If I Let Myself Admit It

I would recount some of the things that have made me feel satisfied, or even proud, of how the I acted and the results of those actions.

Such as: going back in time to when I was about four years old and traveling with my Mother on the streetcar going downtown. I was reading, aloud, the letters on the advertising signs to my Mother, who had taught me that the alphabet had meaning. The extreme pleasure Mom showed, when she was asked by a stranger sitting close enough to hear me, as how old I was and expressing amazement when she was told.

The satisfaction I felt in being allowed to attend kindergarten at that early age when Miss Balaban, of Cheltenham School, quizzed and agreed with my Mother that I was mature enough to start early. Of course, I had to spend two years in kindergarten, but that did not bother me because I loved going to school.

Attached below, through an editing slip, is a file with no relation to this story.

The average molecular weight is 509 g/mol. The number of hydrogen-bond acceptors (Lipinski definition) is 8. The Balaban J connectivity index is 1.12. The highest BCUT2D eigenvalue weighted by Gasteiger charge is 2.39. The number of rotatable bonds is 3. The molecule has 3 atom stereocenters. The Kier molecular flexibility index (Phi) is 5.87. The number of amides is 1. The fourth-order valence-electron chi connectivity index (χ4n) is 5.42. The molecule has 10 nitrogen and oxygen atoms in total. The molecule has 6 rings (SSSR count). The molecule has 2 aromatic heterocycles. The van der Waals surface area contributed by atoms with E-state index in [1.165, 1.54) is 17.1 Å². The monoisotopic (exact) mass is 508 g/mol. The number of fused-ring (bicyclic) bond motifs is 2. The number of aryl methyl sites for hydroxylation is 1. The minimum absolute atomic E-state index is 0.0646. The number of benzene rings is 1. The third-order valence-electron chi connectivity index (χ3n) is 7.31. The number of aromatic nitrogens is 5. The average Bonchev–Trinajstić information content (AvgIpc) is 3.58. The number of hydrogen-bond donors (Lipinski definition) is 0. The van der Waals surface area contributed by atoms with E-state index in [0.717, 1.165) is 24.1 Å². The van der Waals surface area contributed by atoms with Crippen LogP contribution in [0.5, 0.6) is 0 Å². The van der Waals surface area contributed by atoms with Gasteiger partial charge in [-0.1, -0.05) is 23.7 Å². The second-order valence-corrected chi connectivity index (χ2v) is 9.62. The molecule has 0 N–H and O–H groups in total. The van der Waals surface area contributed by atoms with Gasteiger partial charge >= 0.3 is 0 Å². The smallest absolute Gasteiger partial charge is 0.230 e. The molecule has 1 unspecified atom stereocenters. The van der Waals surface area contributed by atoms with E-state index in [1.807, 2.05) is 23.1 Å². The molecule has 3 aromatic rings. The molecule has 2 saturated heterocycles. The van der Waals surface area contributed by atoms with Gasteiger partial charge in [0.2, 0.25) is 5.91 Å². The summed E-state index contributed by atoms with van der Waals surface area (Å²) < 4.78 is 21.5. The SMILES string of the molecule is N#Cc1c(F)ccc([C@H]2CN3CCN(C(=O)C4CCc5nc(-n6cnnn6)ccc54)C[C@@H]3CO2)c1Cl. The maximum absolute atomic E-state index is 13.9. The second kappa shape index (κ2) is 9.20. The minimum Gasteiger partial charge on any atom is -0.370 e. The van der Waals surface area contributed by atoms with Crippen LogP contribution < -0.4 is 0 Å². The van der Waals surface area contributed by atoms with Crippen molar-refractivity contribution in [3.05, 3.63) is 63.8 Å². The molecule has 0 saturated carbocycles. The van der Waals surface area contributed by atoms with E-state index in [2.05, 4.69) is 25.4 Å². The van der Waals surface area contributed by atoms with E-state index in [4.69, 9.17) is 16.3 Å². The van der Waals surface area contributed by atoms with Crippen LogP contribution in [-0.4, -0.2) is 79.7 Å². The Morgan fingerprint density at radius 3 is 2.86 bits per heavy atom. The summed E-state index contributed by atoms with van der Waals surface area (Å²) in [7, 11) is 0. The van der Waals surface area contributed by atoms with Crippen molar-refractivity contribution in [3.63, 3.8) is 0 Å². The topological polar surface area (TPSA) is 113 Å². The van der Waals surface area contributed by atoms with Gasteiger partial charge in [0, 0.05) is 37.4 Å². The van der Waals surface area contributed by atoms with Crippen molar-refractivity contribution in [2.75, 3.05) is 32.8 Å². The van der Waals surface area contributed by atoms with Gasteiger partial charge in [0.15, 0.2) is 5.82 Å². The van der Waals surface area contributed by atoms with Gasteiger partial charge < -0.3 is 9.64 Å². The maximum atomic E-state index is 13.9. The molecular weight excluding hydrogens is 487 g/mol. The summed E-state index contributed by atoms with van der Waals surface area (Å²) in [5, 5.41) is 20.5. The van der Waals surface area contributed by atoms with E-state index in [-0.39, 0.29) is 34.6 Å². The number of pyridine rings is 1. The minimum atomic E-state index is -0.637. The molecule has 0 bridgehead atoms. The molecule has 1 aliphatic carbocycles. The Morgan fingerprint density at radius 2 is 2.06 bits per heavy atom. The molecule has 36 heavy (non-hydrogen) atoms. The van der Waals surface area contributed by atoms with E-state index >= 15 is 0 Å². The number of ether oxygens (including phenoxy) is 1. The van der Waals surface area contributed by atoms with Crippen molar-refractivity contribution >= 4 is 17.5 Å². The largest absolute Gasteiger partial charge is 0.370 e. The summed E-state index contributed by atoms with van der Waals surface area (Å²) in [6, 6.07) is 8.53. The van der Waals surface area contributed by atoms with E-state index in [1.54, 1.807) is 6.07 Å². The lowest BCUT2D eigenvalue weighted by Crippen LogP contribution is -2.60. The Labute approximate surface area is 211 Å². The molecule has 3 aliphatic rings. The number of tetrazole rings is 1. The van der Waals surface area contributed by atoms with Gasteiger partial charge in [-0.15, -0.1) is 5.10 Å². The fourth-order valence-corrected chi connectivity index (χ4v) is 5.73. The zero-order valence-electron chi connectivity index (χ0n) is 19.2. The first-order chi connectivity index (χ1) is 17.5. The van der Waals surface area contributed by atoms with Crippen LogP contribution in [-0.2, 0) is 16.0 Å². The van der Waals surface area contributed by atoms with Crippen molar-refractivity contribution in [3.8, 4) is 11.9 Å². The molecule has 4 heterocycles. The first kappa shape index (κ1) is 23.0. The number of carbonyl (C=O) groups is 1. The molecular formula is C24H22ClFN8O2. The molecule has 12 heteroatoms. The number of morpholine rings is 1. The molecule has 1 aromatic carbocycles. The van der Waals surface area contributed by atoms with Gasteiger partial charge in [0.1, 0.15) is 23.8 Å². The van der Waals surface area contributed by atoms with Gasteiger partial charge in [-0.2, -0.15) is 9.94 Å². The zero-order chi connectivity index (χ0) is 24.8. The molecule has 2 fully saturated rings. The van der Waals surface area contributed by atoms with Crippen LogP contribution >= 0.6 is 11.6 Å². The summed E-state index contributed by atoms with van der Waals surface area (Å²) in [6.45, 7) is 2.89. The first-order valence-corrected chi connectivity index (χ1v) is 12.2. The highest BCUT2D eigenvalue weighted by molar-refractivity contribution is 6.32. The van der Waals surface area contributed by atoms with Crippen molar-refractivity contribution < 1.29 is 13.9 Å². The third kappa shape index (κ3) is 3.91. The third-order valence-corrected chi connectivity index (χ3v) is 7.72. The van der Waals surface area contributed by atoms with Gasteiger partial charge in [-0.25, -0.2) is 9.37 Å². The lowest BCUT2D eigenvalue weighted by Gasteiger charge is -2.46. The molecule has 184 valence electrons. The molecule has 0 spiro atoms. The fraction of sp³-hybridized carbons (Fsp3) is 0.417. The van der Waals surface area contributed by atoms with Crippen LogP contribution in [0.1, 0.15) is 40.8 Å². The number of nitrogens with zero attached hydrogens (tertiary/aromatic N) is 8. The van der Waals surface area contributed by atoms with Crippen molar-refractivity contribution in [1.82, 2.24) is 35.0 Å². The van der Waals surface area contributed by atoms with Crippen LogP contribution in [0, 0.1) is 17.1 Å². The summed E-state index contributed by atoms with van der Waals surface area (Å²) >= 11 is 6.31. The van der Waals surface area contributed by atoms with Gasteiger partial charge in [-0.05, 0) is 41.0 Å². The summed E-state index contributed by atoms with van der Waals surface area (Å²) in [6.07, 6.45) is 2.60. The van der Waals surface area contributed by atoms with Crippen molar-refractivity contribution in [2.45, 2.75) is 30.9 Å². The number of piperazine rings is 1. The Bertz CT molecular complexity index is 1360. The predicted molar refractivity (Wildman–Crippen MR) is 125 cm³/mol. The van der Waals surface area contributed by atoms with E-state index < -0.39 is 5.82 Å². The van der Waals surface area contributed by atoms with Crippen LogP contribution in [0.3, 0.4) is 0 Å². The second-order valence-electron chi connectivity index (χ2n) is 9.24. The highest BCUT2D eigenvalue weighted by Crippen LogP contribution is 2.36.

When I was attending Lake Junior High, I became an assistant to Mr. Ulmeyer, the Boy’s Advisor. Sure I was only a “gofer”, but I was allowed to roam the halls when I was “assisting” him and made up my own slips that allowed me to do this. Only the big, smart guys got this kind of a job.

My marriage to Maxine which was fated from the first time I spoke to her on the telephone. How come I was so smart? I must have done something very, very good to deserve that.

The thrill I had when I walked up to the podium at D.U. to finally get my degree, but the best part was when I heard by five-year old son call out, “That’s my daddy!”

Then, just recently, while talking to my son, and checking on my grandson, I made the honest-felt remark that he was an extremely good father. I got the remark, “Why not? I had the greatest example to follow while I was growing up.”